“What are you going to do after seminary?” A seemingly harmless question, one I get often. It should be easy to answer, and it is: pastor. I want to be a pastor. Nothing more, nothing less. At this point in my life, it seems fairly clear that I am called to serve as a pastor in a local parish.
But, as I am usually met with a blank stare, or one that seems to say, “Go on,” it becomes clear that this answer, while simple, is far from easy. “What kind of pastor?” is a common follow-up question. A senior pastor? A teaching pastor? A pastoral care minister? A youth minister, young adults and singles, senior adults? What kind of pastor do you want to be?
It seems to me that we have lost any shared understanding of the role of the pastor in the congregation.
This is evident from the vastly different approaches to pastoral education taken by seminaries in the United States. Some “specialize” in theology, church history, biblical languages—the “heady” stuff. This is the kind of seminary I go to. Others focus on counseling, spiritual formation, missions—the “practical studies.” As a result, our churches have adjusted to this specialized form of ministry. We have pastors who only teach or preach, and pastors who only conduct counseling sessions or organize meal and greeting card ministries. We have pastors who only minister to singles, and some who deal with the administrative needs of the church. It is my belief that this sort of “pastoral assembly line” isn’t as indicative of the biblical model of ministry as it is of American corporate culture. Henry Ford, it seems, has influenced the Church just as much as he has the business world.
Now, I do understand that every pastor excels in some areas and is weak in others. And I agree with Paul that there are a variety of gifts, and that not every person has every gift. I myself am in a tradition with different strata of ordained ministries: deacons, priests, and bishops. But this is not exactly what I’m talking about. My primary concern is the belief common in American evangelicalism that there is only one part of a parishioner that a pastor needs to concern himself (or herself) with at any given time. Teaching pastors only need to worry about teaching, pastoral care pastors only need to walk through tough times with people, etc.
It is true that some pastors are not great teachers, while others could use some help with their “bedside manner.” But to do pastoral work with a sole focus on either a parishioner’s intellect or emotions is to act as if people can be reduced to their different “compartments”—that what we think about God has nothing to do with how we experience God, or to put it another way, that theology has nothing to do with practical life.
I see the effects of this most clearly in spiritual formation curricula made for Sunday school classes or small groups. There are countless books on “discovering your spiritual identity” and fostering “spiritual disciplines” that do not depend in any meaningful way on essential Christian truths—the triune identity of God, the resurrection of Jesus, etc. We have forgotten that, as Marilynne Robinson has put it in her novel Gilead, “the right worship of God is essential because it forms the mind to a right understanding of God”—and the reverse is certainly true as well. This is one of the many reasons I have gone to a liturgical tradition; theologically rich worship forms the mind and the heart. It recognizes that human beings interact with God with the whole of their being.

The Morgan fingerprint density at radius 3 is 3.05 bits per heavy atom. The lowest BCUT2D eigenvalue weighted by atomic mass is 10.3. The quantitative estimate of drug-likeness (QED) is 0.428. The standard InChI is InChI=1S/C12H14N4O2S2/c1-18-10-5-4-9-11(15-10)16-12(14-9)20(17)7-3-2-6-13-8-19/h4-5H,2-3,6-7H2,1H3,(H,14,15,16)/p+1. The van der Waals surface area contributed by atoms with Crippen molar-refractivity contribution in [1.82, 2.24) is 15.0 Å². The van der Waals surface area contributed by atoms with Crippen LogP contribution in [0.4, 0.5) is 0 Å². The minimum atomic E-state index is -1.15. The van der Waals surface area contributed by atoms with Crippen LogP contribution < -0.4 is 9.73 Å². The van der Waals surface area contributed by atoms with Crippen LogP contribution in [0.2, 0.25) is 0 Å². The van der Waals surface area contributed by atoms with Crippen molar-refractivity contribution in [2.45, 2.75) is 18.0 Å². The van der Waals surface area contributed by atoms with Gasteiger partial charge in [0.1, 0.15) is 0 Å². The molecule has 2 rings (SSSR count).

Robinson’s novel actually provides a wonderful example of a pastor in the Congregationalist minister John Ames. He is a man deeply in touch with his place and his people. He wandered the roads of his small Iowa town, looking in on his parishioners when he thought he might be of use. He met with them one on one to talk through their relational and occupational troubles. He prayed for them, fervently and often. And, yes, he preached to them. He did his best to form them theologically and spiritually.
But it was only this intimate connection with his congregation that allowed him to teach them in any meaningful way, and I think that this is where the crux of my argument lies: the pastor teaches people that he knows. He knows what to teach them because he knows what they need to learn, what will help them in their daily walk with the Lord. She knows how to counsel them because she knows where their theological, spiritual, and moral deficiencies lie. Pastoral ministry deals with persons, not with isolated minds and hearts. Let the professors and motivational speakers do their own work; we are concerned with forming whole people. We preach the good news to our parishioners, and we sit with them in waiting rooms. We walk them through tough passages of Scripture, and we bring them meals after a new baby comes. We go fishing with them, and we give them the body and blood of Christ. We treat them, to put it simply, like Jesus does. A pastor is much more than a teacher or a counselor; a pastor helps people see God in every square inch of their lives.
I don’t know that this vision is possible in our current climate of big-city, social media Christianity. Perhaps my fellow Contrarian, Tom, could help me flesh this out more, as he has already begun to do so in two posts on his vision of a local seminary. But this is the best definition I can come up with for the role of a pastor, and it is what I hope to be to a congregation one day, if they will have me.